Did Chron Overcook Jerry Brown Interview-Taping Story?
So far, sounds like a great story: The state's top law-enforcement official breaking the law in a manner suggestive of the sleaze and secrecy that so many of us love to loathe in government. The only problem is that the actions of Brown's press office, while unquestionably stupid and a PR blunder, are almost certainly not illegal -- as the Chron should know.
California Penal Code Section 632 prohibits recording a "confidential communication" without "the consent of all parties." It goes on to define said "confidential communication" as an exchange "carried on in such circumstances as may reasonably indicate that any party to the communication desires it to be confined to the parties thereto."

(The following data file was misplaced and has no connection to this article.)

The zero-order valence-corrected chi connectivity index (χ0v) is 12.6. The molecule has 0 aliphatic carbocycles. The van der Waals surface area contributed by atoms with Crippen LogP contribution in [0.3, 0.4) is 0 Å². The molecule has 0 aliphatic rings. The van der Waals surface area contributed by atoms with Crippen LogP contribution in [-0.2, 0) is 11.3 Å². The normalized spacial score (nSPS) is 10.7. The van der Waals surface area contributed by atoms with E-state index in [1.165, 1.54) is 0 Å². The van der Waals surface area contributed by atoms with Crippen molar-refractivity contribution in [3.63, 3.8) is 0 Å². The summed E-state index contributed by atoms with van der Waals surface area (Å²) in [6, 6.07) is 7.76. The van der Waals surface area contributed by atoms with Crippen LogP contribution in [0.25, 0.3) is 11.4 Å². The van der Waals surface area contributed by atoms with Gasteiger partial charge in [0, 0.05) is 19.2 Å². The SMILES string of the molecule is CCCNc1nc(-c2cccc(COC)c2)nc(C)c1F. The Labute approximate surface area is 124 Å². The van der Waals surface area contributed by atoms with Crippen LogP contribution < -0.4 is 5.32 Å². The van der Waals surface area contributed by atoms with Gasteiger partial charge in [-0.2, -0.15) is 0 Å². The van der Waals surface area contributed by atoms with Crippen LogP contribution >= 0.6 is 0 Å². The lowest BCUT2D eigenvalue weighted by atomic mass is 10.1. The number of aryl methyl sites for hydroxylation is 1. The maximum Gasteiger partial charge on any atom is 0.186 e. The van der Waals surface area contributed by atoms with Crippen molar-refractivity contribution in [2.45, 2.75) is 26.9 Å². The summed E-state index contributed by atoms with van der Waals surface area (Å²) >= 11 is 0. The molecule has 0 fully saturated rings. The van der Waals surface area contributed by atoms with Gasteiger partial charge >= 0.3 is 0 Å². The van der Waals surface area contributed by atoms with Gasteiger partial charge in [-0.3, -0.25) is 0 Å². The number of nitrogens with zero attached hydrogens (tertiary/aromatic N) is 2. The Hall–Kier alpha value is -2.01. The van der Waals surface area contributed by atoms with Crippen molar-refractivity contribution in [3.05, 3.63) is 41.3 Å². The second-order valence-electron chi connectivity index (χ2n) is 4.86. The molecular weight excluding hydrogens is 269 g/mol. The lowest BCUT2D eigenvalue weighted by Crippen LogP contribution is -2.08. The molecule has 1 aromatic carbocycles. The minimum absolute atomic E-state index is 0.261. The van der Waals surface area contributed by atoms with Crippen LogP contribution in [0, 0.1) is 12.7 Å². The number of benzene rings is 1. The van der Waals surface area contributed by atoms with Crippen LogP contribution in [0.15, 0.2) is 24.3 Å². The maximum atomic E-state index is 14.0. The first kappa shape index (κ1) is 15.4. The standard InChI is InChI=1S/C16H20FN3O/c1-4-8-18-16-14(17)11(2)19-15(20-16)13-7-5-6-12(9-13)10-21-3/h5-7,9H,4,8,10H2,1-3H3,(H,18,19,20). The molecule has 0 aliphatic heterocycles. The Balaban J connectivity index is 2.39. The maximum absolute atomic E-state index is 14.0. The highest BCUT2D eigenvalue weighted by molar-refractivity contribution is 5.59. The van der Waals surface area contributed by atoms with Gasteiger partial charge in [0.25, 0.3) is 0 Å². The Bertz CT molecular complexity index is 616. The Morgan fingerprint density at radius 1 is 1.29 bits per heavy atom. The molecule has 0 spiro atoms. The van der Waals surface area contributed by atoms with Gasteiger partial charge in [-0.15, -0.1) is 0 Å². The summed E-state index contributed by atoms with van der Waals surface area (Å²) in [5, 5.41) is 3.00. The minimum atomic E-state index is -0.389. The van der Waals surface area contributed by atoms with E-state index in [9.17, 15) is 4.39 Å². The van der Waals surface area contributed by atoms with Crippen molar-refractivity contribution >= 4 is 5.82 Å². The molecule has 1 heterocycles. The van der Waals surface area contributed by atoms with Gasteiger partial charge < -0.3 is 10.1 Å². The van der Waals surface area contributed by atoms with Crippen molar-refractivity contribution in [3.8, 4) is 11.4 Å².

An on-the-record chat about a ballot measure among a political reporter, a spokesperson, and two government lawyers doesn't come close to meeting that standard. Not that you'd know it from today's story. The Chronicle offers a slew of accusatory quotes from Lucy Dalglish, executive director of the Virginia-based Reporters Committee for Freedom of the Press, who "believes the actions of Brown's office are outrageous and probably illegal."
The input of a California lawyer seemed relevant on this question, so we called David Greene of the First Amendment Project in Oakland. (Also quoted in the Chron story.) He offered a very different take from that of Dalglish. "They didn't violate the law," he said. "Does it appear unseemly? Sure. It seems yucky whenever the government secretly records something."
Make no mistake: Brown spokesman Scott Gerber pulled a boneheaded move by not letting Marinucci know he was recording their conversation. (Apparently, Gerber has also recorded similar chats in the past without notifying reporters, a practice the AG's office says will now be halted.) But the Chronicle could have done its readers a service by illuminating the legal questions involved more candidly, rather than trying to turn Marinucci into a First-Amendment heroine with the misleading implication that a crime occurred.
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